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    Chapter 51

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    Chapter 51
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    But, of course, it wasn't long before this little company became serious again. Carpenter told Franklin that he ought not stay here; he, Carpenter, was too conspicuous a figure, the authorities were certain to be watching him. Korwsky backed him up. There were sure to be spies here! They would never leave such a man unwatched. They would set to work to get something on him, and if they couldn't get it they would make it. When Carpenter asked what he meant, he explained, "Dey'll plant dynamite in de place vere you are, or dey'll fake up some letters to show you been plannin' violence."

    "And do people believe such things?" asked Carpenter.

    "Believe dem?" cried Korwsky. "If dey see it in de papers, dey believe it--sure dey do!"

    The prophet answered, "Let a man live so that the world will believe him and not his enemies." Then he added a startling remark. "There is one among us who will betray me."

    Of course, they all looked at one another in consternation. They were deeply distressed, and each tried in turn--"Comrade," or "Brother," or "Fellow-worker," or whatever term they used--"is it I?" Presently the sturdy looking fellow named Hamby, who called himself a pacifist, asked, "Is it I?" And Carpenter answered, quietly, "You have said it."

    Then, of course, some of the others started up; they wanted to throw him out, but Carpenter bade them sit down again, saying, "Let things take their course; for the powers of this world will perish more quickly if they are permitted to kill themselves."

    Apparently he saw no reason why this episode should be permitted to interfere with the festivities. Mary Magna came in laughing, bearing the strawberry short-cake, and set it on the table and proceeded to portion it out. When it was served, Carpenter said, "I shall not be with you much longer, my friends; but you will remember me when you see this beautiful red fruit on top of a cake; and also you will think of me and my message when you taste rich purple grape-juice that has perhaps stayed a day or two too long in the bottle!"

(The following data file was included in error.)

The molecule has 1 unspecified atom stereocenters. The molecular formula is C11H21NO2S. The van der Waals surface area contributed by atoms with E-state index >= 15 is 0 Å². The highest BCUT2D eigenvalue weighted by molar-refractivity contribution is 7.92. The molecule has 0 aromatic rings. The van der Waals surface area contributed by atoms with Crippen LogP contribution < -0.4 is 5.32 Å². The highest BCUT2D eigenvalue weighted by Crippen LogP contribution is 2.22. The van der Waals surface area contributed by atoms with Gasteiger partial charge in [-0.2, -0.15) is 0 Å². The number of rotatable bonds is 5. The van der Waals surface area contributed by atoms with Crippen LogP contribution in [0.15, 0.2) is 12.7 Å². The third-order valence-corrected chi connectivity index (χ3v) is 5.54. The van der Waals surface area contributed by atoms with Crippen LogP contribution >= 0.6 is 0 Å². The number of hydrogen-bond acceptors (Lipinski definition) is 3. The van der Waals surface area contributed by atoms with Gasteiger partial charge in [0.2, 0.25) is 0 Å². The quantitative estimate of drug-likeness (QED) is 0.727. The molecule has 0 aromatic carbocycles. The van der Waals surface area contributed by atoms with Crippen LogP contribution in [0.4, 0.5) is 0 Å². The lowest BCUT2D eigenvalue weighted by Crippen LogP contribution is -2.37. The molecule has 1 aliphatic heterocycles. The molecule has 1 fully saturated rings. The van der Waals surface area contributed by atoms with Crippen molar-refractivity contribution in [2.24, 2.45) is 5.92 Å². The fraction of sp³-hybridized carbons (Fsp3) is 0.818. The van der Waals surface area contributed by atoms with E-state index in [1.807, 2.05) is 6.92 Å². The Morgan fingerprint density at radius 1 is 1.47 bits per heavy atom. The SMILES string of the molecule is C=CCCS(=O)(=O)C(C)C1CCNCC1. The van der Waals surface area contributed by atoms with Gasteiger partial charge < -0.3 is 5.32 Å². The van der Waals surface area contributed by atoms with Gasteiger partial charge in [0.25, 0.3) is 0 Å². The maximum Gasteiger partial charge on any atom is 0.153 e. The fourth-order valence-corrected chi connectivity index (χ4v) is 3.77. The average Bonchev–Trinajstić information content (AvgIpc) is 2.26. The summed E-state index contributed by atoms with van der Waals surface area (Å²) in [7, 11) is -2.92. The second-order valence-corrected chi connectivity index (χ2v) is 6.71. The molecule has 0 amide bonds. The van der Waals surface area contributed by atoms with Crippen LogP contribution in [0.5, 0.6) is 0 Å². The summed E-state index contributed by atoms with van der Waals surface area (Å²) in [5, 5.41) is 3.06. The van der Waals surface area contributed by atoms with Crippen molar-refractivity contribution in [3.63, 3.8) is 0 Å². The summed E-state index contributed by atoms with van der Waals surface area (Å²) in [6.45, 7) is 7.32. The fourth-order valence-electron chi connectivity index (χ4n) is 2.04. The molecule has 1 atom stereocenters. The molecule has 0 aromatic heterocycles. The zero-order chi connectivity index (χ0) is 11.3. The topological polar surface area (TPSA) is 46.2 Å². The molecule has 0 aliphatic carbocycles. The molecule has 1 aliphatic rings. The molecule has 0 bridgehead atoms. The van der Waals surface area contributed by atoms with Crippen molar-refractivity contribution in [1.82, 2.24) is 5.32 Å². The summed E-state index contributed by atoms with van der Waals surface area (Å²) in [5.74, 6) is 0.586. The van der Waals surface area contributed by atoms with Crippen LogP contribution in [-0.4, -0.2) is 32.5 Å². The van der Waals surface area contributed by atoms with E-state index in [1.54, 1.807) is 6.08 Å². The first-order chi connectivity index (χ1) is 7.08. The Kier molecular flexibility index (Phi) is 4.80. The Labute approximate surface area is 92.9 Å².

Some of the company laughed, but others of them had tears in their eyes; and I noticed that in the midst of the merriment the fellow Hamby got up and slipped out of the room. Not long after that the company began to disperse for various reasons. Karlin explained that his old horse had been working all day, and had had no supper. Colver was uneasy, not for himself, but for his friend, and I saw him start every time the door was opened. Also, T-S was having some night-scenes taken, and he and Mary were to see the work. Finally Carpenter dismissed the Company, with the statement that he wished to retire to Comrade Abell's private office to pray; and Abell and his friend Lynch and the young Mexican said they would watch and wait for him. The rest of us took our departure, not without misgivings and sorrow in our hearts.
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